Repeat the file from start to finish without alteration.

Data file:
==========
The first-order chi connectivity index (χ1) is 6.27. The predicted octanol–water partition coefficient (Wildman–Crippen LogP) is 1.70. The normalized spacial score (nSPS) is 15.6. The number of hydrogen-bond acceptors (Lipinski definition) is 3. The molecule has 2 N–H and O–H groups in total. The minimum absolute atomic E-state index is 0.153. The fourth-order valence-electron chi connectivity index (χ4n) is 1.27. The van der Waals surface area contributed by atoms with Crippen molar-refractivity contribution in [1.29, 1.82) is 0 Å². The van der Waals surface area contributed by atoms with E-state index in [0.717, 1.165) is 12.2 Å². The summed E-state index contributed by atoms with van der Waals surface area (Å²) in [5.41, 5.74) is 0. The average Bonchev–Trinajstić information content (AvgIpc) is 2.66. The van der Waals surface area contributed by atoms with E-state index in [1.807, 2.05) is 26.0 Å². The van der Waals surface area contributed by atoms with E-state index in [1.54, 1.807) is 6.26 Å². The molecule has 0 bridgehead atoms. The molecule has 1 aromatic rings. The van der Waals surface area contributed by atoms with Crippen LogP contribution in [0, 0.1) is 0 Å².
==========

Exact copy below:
The first-order chi connectivity index (χ1) is 6.27. The predicted octanol–water partition coefficient (Wildman–Crippen LogP) is 1.70. The normalized spacial score (nSPS) is 15.6. The number of hydrogen-bond acceptors (Lipinski definition) is 3. The molecule has 2 N–H and O–H groups in total. The minimum absolute atomic E-state index is 0.153. The fourth-order valence-electron chi connectivity index (χ4n) is 1.27. The van der Waals surface area contributed by atoms with Crippen molar-refractivity contribution in [1.29, 1.82) is 0 Å². The van der Waals surface area contributed by atoms with E-state index in [0.717, 1.165) is 12.2 Å². The summed E-state index contributed by atoms with van der Waals surface area (Å²) in [5.41, 5.74) is 0. The average Bonchev–Trinajstić information content (AvgIpc) is 2.66. The van der Waals surface area contributed by atoms with E-state index in [1.807, 2.05) is 26.0 Å². The van der Waals surface area contributed by atoms with E-state index in [1.54, 1.807) is 6.26 Å². The molecule has 0 bridgehead atoms. The molecule has 1 aromatic rings. The van der Waals surface area contributed by atoms with Crippen LogP contribution in [0, 0.1) is 0 Å².